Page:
HttpResponseStatus.valueOf(responseCode));

We then need to indicate that this request should not utilize the HTTP keep alive functionality. This is done by setting the HTTP header Connection to Close.

If we did not set this header, the browser would attempt to keep the connection open (or keep it alive), and you would see the page appear to be loading for a very long time:

response.headers().add(HttpHeaders.CONNECTION, "Close");

Returning this object means that the request will be short circuited. The request is no longer passed through to the URL, and is instead handled directly by BrowserMob, in this case with an empty response and the supplied HTTP response code:

return response;

If the URL does not match the request, we return null, which indicates that this filter does nothing, and the request will go through to the remote server like normal:

return null;

The final step is to modify some requests as part of a test:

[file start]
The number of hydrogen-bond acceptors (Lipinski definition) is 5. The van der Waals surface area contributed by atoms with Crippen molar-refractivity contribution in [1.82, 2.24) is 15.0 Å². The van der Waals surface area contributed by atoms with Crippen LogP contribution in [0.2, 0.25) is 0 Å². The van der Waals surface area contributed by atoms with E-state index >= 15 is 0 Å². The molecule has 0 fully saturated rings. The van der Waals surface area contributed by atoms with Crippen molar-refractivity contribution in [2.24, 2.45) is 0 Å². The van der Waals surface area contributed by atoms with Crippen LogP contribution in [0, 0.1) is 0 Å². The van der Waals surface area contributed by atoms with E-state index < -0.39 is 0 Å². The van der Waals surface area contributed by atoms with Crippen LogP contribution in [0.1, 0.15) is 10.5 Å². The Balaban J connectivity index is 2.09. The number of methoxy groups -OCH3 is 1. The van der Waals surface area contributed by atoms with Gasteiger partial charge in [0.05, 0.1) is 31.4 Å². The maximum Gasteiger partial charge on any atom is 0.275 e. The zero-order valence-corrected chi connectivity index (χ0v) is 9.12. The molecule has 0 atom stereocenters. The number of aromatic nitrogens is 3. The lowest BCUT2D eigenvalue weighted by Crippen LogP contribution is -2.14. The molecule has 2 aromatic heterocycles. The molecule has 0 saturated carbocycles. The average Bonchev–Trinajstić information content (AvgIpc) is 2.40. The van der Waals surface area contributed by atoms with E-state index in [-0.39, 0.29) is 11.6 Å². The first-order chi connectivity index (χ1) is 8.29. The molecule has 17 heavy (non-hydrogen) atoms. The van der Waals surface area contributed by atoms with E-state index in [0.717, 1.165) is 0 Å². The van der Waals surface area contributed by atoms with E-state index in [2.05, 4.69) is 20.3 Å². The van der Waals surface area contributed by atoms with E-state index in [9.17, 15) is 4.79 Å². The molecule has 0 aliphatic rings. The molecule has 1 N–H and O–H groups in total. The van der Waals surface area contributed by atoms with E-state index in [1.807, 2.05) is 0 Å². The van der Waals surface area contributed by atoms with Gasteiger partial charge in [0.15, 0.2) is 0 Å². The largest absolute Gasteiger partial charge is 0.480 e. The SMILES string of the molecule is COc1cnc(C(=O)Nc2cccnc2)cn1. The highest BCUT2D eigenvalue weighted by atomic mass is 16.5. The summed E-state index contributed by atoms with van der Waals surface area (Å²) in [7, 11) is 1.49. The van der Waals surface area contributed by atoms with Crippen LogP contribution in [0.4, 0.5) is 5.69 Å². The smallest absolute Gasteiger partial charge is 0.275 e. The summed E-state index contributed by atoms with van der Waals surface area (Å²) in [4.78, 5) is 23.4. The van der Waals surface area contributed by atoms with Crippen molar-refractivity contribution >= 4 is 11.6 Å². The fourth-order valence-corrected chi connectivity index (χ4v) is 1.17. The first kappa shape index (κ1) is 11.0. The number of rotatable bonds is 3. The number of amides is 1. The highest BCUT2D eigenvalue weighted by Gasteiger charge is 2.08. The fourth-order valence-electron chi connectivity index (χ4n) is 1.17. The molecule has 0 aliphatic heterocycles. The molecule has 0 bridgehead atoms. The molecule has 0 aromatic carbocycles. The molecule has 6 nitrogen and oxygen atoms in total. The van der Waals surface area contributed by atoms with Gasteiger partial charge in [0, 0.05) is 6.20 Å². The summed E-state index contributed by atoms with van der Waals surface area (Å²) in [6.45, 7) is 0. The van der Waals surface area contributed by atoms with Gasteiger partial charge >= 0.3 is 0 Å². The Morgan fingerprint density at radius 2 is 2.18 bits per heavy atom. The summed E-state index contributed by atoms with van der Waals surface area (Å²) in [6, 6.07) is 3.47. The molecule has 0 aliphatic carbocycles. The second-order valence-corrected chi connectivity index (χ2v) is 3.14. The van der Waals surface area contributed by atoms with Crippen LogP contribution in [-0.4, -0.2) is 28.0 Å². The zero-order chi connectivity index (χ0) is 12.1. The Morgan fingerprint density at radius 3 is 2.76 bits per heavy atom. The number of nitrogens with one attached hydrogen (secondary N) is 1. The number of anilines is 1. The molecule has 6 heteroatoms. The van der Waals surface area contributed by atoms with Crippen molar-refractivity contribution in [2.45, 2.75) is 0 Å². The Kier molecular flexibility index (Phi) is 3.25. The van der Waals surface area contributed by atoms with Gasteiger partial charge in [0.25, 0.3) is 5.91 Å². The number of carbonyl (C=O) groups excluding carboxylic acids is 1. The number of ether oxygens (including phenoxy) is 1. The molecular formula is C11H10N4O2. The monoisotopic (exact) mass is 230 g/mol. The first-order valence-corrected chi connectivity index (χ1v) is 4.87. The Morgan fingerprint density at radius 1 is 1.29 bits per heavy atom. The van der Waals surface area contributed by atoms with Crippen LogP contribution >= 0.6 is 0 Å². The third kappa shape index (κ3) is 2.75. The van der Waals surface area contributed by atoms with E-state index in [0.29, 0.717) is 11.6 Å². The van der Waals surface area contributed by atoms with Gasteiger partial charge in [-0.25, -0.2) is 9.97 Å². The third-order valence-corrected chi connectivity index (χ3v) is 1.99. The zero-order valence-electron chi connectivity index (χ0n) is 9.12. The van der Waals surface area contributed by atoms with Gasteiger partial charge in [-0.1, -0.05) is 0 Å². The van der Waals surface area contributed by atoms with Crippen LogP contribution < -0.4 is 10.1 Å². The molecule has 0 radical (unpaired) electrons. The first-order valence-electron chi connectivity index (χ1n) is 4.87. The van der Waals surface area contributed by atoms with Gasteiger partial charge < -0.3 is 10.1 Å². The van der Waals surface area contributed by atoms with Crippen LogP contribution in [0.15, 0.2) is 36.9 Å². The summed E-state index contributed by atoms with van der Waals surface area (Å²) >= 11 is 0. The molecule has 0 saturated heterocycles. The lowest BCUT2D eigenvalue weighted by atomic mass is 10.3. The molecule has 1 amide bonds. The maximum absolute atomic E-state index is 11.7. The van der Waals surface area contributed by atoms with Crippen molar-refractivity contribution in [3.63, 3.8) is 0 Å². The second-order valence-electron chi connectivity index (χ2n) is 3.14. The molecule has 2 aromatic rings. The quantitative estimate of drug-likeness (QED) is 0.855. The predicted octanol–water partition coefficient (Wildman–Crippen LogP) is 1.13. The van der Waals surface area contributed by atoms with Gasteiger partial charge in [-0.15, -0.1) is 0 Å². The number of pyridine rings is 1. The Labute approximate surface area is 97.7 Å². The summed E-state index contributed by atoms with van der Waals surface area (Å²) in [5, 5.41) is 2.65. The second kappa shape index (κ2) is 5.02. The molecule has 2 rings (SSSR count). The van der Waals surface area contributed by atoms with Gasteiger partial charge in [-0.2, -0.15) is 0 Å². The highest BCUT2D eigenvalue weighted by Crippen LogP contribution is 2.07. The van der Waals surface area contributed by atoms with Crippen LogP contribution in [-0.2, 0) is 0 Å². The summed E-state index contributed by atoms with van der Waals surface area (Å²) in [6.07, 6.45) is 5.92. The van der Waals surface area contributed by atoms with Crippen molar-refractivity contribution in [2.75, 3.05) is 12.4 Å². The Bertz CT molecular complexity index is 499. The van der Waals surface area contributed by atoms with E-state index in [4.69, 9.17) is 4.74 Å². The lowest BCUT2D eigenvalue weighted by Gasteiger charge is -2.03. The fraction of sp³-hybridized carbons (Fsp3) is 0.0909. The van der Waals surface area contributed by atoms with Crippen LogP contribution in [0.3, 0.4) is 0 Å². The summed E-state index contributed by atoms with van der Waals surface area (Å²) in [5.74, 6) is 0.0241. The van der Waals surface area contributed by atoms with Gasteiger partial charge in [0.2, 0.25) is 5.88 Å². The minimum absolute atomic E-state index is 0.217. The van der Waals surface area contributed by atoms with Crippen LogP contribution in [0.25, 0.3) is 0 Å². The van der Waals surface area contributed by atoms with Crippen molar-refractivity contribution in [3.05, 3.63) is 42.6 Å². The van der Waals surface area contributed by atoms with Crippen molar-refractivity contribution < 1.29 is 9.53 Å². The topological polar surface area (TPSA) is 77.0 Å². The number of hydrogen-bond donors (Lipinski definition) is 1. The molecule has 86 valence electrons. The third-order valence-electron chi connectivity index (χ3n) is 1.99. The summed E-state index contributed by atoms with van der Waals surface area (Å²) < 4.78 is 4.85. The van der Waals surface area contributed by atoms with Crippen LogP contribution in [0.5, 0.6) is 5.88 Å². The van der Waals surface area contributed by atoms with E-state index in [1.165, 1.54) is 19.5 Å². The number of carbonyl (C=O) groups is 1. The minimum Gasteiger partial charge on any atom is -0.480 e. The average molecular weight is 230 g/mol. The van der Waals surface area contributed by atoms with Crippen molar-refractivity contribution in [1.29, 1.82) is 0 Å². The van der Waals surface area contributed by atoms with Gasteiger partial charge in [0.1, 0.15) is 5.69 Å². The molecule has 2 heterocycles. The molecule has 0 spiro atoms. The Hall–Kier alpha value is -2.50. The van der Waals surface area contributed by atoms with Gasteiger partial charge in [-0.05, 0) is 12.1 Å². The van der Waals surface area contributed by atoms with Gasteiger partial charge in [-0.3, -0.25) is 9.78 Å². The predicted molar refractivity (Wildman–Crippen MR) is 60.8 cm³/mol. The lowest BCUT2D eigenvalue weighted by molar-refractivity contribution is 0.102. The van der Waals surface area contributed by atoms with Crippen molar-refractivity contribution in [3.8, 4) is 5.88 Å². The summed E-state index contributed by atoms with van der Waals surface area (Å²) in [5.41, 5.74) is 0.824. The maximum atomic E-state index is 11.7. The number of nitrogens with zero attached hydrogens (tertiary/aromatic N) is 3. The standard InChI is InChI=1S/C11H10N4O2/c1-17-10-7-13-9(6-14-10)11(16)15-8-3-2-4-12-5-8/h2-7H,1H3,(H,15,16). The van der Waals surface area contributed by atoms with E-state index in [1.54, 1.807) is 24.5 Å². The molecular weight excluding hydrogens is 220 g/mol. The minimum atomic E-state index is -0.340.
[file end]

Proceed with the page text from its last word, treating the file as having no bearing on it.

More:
@Test
public void modifyRequests() {
  final AutomatedBrowser automatedBrowser =
  AUTOMATED_BROWSER_FACTORY.getAutomatedBrowser("Firefox");

  automatedBrowser.init();
  automatedBrowser.blockRequestTo(".*?\\.png", 201);
  automatedBrowser.blockRequestTo("https://.*?twitter\\.com/", 500);
  automatedBrowser.goTo("https://octopus.com/");
}

This call to blockRequestTo() will return an empty response for any request to PNG images. We use a HTTP return code of 201 to indicate that the response was successful but empty. This is an example of where we speed up a test by blocking images from being downloaded:

automatedBrowser.blockRequestTo(".*?\\.png", 201);

The next line block requests to services provided by Twitter. Because we return a HTTP response code of 500, which is used to indicate a server side error processing the request, we could use these altered requests as a way of simulating the failure of the these external services. You may also find that blocking optional services like these can speed up your tests by removing more network traffic that is not required to test the web application: